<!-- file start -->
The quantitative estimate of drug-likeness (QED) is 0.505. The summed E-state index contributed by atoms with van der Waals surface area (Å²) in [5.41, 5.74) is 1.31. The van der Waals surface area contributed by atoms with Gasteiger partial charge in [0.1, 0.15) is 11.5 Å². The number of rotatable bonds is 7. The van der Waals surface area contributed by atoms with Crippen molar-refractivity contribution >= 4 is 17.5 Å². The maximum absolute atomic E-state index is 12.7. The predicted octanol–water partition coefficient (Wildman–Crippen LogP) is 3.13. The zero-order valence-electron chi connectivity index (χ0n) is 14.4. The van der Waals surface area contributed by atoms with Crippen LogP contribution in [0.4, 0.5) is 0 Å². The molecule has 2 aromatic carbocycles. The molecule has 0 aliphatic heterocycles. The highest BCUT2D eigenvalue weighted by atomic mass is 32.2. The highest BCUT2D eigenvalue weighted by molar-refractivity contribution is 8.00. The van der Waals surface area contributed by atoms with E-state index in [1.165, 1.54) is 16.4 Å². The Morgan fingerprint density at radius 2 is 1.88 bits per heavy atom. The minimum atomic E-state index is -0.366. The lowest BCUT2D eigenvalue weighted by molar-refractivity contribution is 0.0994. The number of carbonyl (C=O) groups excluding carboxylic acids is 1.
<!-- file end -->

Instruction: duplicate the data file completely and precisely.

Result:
The quantitative estimate of drug-likeness (QED) is 0.505. The summed E-state index contributed by atoms with van der Waals surface area (Å²) in [5.41, 5.74) is 1.31. The van der Waals surface area contributed by atoms with Gasteiger partial charge in [0.1, 0.15) is 11.5 Å². The number of rotatable bonds is 7. The van der Waals surface area contributed by atoms with Crippen molar-refractivity contribution >= 4 is 17.5 Å². The maximum absolute atomic E-state index is 12.7. The predicted octanol–water partition coefficient (Wildman–Crippen LogP) is 3.13. The zero-order valence-electron chi connectivity index (χ0n) is 14.4. The van der Waals surface area contributed by atoms with Crippen LogP contribution in [0.4, 0.5) is 0 Å². The molecule has 2 aromatic carbocycles. The molecule has 0 aliphatic heterocycles. The highest BCUT2D eigenvalue weighted by atomic mass is 32.2. The highest BCUT2D eigenvalue weighted by molar-refractivity contribution is 8.00. The van der Waals surface area contributed by atoms with E-state index in [1.165, 1.54) is 16.4 Å². The Morgan fingerprint density at radius 2 is 1.88 bits per heavy atom. The minimum atomic E-state index is -0.366. The lowest BCUT2D eigenvalue weighted by molar-refractivity contribution is 0.0994. The number of carbonyl (C=O) groups excluding carboxylic acids is 1.